1929

The Guild celebrated its 21st birthday. At the Guildhall banquet the call to order before the toasts was by a roll of drums by the cadets of St Dunstan's College OTC and by the King of Siam's Own Scouts

From the Depression to the Golden Jubilee

1930

The Master, Cyril Gernand Harry Wittich, presented the Guild with its banner

1931

The Guild formed an association with HMS London (the eighth warship to bear that name) and presented a silver salver and a silver bowl

1933

The Guild's membership passed 1,500

1935

The Guild presented a Loyal Address to His Majesty King George V on the occasion of his Silver Jubilee

29 December 1940

Bakers' Hall was destroyed by enemy action. Most of the Guild's property was destroyed, including its valuable library, some early records of the Guild and some other treasures. The offices of the Guild's accountants were also destroyed, together with the Guild's ledgers. Most of the Guild's silver and plate was in the Bakers' Hall strong room and it survived. It was then moved to the country for safe keeping

January 1941

The Guild moved its office to Cordwainers' Hall in Cannon Street

May 1941

Cordwainers' Hall was destroyed by enemy action and the Guild moved its office to Butchers' Hall

May 1942

The Guild moved office again, this time to Tallow Chandlers' Hall, where the Guild happily remains to this day

1943

Due to the influence of the Guild's Chaplain, The Guild's annual service was held in the crypt of St Paul's cathedral for the first time. Until then the annual service had been held every year since 1909 in St Andrew Undershaft in Leadenhall Street in the Ward of Aldgate (as this was the Ward of Aldgate's church and the Guild had been founded in that Ward).

October 1945

The Guild's silver and plate was brought back from the country and stored in the strong room at Tallow Chandlers' Hall

7 March 1946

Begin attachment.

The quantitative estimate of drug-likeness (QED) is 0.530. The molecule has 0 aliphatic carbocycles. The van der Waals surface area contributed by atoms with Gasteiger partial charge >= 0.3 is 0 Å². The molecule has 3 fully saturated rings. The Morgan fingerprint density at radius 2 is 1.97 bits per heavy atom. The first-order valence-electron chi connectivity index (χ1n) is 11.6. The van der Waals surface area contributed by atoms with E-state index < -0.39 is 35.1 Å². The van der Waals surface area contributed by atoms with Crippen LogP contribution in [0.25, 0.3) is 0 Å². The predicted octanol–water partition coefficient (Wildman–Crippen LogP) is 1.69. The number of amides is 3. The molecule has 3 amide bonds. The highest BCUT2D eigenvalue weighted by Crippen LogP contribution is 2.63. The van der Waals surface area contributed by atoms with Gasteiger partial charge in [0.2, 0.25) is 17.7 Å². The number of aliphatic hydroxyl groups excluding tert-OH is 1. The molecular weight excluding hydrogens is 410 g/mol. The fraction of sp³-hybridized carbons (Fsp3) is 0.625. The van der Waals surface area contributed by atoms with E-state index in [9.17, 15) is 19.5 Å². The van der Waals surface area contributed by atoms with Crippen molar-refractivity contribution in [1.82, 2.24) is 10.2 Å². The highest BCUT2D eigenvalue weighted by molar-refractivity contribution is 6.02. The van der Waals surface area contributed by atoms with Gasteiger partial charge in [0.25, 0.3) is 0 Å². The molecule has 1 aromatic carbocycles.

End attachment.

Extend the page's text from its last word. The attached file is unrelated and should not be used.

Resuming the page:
The Guild assisted with the formation of the Freemen's Guild in the City of Coventry, and the Guild presented a Loving Cup to mark the very close association has been maintained since then.

19 June 1946

The Guild presented a Loving Cup to the Freemen's Guild of the City of Coventry to mark their inauguration

27 November 1946

The first annual banquet after the war was held in Guildhall. (Annual banquets had been suspended for the duration of the war)

19 December 1949

In memory of Past Master Francis Sully, who had not only been an active member of the Court since 1915 but also had been editor of The Freeman for 25 years, the sum of £5,000 was transferred from the General Fund to set up a new charity in the Guild - the Francis Sully Educational and Charity Fund

February 1954

The first of the Guild's annual dinners at the House of Commons took place

1955

The Master, Henry John Edwin Stinson, composed the Freemen's Prayer for his Guildhall banquet and subsequent use

March 1958

The post of Deputy Master was abolished to bring the Guild in line with the City custom that only a Past Master could deputise for the Master. In place of the Deputy Master a new warden's post was created - the Under Warden

1960

The Guild celebrated the golden jubilee of its incorporation as a Company on 23 April 1910

More Modern Times

1961

The Guild's membership passed 2,000

1966

The Guild's membership passed 2,500

1968

The Tallow Chandlers' Company invited all Livery Companies and Guilds that used the hall as their headquarters to contribute to the cost of making a stained glass window to commemorate their association with the Company. The Guild was delighted to contribute, and its Armorial Bearings have been incorporated in the oriel window in the Great Hall

1969

The Guild set up a Sail Training Association award for the City of London Freemen's School. This award is made annually to this day

11 May 1970

The first women were admitted to membership of the Guild

1973

In compliance with European regulations and to continue to avoid having to use Limited after the Guild's name, the Guild started to use 'a company limited by guarantee' in very small print after its name

1974

Past Master Ronald Ward left a bequest to the Guild. This was used to set up a charity in his name, subsidiary to the Benevolent Fund

1976

A committee of 5 Court members, City Corporation representatives and a group of young freemen met several times to see if arrangements could be made within the Guild to meet the requirements of young freemen in their twenties and thirties. Eventually it was decided to form a separate organisation, the Society of Young Freemen

1979

The Guild's Golfing Society was formed

January 1982

Publication of the Guild's history - compiled and written by Past Master Colin Dyer

1982